Tuesday, April 5, 2011
Steuart Pittman's New Blog
Steuart and Salute The Truth
Welcome to Listen to the Horse. Future posts will have a subject and a theme. This, however, is just a bit of a ramble on what to expect if you choose to subscribe. Consider it a warning about who I am and what I am likely to say.
Training horses is most of what I do, and most of what this blog will be about. We do it for clients by the month on our farm, and we train the ones we own that are for sale. To my simple mind, training is about learning to ride well, knowing what you want to achieve, and then listening to the horse. The horse tells you what you need to know to figure out your road map to get where you're going. It's pretty simple, except that the horse is changing every second, so to be any good at it you have to pay attention.
I also get paid to teach people to ride their own horses well. I charge more for that because it's harder work. Some of my teaching is private lessons with regular students here on the farm, and some is at clinics elsewhere. It's a nice mix. Regular students test my creativity and force me to take some responsibility for progress over time. Clinics give me a snapshot of horse and rider on a day, and challenge me to create for them a breakthrough in their learning that puts them onto a new trajectory that they will have to manage in their future.
What I like about teaching people is that most really want to succeed. The sensation of the horse as an extension of one's body is enough to motivate folks to try really, really hard, but humans are a lot less honest with themselves than horses, and their brains get in the way. I'm no psychotherapist, but people who learn to "think like horses" sure do seem to catch on quickly to riding. Seems to me that they also enjoy living their lives. I am sure that I won't be able to resist the temptation in this blog to tease humanity, and maybe a few individuals within it, about the intellectual knots they tie while seeking to connect with nature's most powerful domesticated beast. If you are offended, please remember that I also am a human being.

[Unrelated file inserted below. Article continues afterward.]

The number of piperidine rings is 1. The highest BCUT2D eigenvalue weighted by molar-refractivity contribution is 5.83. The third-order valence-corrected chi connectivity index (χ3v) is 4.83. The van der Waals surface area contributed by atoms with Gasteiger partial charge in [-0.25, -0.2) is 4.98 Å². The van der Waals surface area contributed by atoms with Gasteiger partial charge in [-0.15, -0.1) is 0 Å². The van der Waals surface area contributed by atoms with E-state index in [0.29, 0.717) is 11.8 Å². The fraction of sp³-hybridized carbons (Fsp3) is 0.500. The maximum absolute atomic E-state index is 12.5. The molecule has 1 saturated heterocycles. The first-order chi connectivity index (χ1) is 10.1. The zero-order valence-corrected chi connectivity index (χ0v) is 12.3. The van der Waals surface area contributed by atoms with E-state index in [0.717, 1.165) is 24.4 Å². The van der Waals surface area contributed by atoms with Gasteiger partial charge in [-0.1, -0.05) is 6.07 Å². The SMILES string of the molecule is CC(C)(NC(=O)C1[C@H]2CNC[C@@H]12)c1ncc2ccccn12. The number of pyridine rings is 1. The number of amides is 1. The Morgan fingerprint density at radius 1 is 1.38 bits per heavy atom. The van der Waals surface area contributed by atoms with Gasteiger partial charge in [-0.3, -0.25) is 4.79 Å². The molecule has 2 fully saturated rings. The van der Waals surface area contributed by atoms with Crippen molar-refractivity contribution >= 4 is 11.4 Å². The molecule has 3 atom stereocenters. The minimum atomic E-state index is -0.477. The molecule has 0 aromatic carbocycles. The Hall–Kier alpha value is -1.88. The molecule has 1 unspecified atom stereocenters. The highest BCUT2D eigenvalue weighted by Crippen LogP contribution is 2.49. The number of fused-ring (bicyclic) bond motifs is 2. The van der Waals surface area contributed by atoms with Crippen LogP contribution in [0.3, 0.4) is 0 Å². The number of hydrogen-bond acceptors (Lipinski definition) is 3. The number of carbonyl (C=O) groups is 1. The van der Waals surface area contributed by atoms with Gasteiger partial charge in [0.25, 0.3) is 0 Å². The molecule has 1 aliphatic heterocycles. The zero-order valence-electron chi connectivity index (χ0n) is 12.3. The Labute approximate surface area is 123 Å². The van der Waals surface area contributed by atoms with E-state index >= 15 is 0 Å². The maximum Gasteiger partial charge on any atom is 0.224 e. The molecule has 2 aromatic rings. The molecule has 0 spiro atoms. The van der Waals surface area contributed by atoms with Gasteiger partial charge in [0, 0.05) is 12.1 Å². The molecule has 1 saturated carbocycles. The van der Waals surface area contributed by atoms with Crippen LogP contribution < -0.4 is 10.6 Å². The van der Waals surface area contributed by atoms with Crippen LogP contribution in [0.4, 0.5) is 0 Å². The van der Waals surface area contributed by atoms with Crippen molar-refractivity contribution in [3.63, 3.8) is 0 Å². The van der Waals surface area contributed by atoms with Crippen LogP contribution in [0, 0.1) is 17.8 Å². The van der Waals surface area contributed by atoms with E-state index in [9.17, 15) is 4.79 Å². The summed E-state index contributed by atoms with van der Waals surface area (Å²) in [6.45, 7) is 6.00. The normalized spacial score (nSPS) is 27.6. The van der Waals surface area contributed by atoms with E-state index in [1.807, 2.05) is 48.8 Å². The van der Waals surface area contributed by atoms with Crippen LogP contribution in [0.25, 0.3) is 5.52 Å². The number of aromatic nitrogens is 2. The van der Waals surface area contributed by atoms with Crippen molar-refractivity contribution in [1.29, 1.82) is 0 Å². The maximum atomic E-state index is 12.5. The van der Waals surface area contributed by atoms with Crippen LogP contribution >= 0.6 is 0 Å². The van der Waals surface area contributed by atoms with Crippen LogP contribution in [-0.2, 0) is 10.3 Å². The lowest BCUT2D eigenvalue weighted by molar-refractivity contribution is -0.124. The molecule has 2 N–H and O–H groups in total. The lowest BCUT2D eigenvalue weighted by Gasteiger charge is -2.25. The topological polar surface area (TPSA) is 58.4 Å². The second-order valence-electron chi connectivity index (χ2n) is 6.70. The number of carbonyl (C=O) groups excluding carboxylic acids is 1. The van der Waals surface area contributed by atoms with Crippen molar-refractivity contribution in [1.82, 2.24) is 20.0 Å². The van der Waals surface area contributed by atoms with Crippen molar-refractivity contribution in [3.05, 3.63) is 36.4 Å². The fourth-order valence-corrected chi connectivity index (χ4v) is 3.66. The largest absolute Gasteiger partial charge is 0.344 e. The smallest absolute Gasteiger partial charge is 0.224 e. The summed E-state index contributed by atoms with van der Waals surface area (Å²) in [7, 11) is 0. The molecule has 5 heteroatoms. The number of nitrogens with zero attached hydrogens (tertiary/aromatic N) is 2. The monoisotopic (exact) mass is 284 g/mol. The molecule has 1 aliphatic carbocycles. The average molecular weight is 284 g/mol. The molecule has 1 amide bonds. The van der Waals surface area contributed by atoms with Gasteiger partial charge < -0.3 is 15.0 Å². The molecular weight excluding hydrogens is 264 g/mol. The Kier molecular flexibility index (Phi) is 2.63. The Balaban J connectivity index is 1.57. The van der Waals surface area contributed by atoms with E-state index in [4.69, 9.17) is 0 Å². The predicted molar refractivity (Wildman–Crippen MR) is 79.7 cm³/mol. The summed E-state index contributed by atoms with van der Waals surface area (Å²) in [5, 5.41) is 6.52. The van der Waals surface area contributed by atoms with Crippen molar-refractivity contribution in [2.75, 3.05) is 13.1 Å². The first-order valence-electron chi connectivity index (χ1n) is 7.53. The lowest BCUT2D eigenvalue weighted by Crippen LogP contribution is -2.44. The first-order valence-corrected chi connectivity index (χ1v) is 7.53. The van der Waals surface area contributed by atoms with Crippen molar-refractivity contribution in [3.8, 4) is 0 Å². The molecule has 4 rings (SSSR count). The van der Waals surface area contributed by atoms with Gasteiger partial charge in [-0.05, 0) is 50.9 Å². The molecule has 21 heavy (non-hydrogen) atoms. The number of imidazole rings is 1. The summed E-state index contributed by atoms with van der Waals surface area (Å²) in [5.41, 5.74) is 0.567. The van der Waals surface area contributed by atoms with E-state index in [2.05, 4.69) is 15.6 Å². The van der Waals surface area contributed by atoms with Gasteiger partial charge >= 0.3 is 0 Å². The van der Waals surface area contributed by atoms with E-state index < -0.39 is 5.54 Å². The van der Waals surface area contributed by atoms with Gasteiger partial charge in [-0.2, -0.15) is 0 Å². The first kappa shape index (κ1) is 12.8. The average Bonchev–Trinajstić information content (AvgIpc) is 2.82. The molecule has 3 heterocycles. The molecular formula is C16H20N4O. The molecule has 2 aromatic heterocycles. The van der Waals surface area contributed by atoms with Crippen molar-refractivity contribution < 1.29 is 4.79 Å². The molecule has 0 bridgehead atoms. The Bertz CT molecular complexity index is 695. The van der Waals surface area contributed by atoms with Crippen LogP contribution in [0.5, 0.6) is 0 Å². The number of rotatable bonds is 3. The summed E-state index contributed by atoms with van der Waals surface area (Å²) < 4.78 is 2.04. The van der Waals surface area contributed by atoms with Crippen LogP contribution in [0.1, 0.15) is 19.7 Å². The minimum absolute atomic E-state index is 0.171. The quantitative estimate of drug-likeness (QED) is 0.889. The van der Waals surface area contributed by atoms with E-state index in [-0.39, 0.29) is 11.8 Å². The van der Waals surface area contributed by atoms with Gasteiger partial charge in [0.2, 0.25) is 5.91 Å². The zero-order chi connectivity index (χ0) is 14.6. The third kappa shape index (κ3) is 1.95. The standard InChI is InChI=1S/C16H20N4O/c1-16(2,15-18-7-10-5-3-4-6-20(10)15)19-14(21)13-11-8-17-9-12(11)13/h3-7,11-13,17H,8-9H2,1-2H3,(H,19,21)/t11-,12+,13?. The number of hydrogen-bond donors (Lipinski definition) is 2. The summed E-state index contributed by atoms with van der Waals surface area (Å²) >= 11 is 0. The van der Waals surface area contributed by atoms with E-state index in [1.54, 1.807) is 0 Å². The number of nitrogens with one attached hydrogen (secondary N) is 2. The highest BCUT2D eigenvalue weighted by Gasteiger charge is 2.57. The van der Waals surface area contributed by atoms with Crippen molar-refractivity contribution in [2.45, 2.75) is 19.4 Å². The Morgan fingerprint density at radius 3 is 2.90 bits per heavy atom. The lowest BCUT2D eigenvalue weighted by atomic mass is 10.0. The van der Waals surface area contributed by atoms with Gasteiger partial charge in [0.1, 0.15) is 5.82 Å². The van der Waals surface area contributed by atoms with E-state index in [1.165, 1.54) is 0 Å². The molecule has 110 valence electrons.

What horses will do for people is amazing to me, and what people will do for horses is pretty impressive as well. I find the whole thing fascinating, but it goes further than that. When humans share a passion they connect with each other. They connect and become communities. That gives purpose to people's lives and makes us evolve as a species. Sorry, I know I shouldn't preach like that. Just read on even if you're disgusted.
In addition to the horse thing, I consider myself a lifelong community organizer. It's kind of like a religion. From 1984-1994 I worked for what used to be the largest national network of neighborhood organizations in low and moderate income communities of America. I organized in Chicago, in Iowa, and then was Director of National Campaigns in the Washington, D.C. office of the Association of Community Organizations for Reform Now (ACORN). It was a fantastic organization that eventually fell victim to its own success long after I had made a decision to return to my family's farm in Maryland and make a living with horses. I mention this only to warn you that some of my thinking is tainted by a social conscience. It pops up unexpectedly.
Three Day Eventing is my sport of choice. The challenge of training horses to do dressage, cross country, and show jumping not only makes for strong horse-to-human bonds, but also is the basis for a community of people that shares a connection like nothing I have felt anywhere else in my life. Serious eventers are all friends at a deep level. They are organized locally and nationally in formal and informal structures, and their gatherings are always fun. For information about the sport go to useventing.com.
People from other horse sports also organize themselves and love each others' company. To some degree horse people organize geographically across disciplines. The Maryland Horse Council is one such group that I know well because I am about to begin my second (and last) two year term as president. Pulling horse folks together who don't necessarily ride together is challenging, except when outsiders are messing with our world, or when our animals are being hurt. Then we mobilize and kick butt. It's something I get a real charge from because it's people at our best. It's people in community.
The final aspect of what I will write about is the Retired Racehorse Training Project. Teaching to large audiences at horse expos gave me the confidence to organize a Retired Racehorse Training Symposium in the fall of 2009. When 350 people bought tickets I knew we were onto something. Filling the four hours with good information and entertainment was easy, and our post-event survey of attendees showed a huge demand for more education and promotion on the subject. Look for future posts about an apprenticeship program, training camps, and our new web site that is soon to be launched.
So after years of resisting the trendy word "blog" I am jumping in with my own. If reading my posts makes you feel part of a community, gives you ideas about training, makes you think outside the box, or makes you laugh, please subscribe and ask others to do so as well. The more readers we have, the harder I'll work at this.
For more information on what we do on the farm, go to dodonfarm.com, and for regular news click "like" on our Dodon Farm Facebook page.
My parting line will always be the same...
Listen to the horse.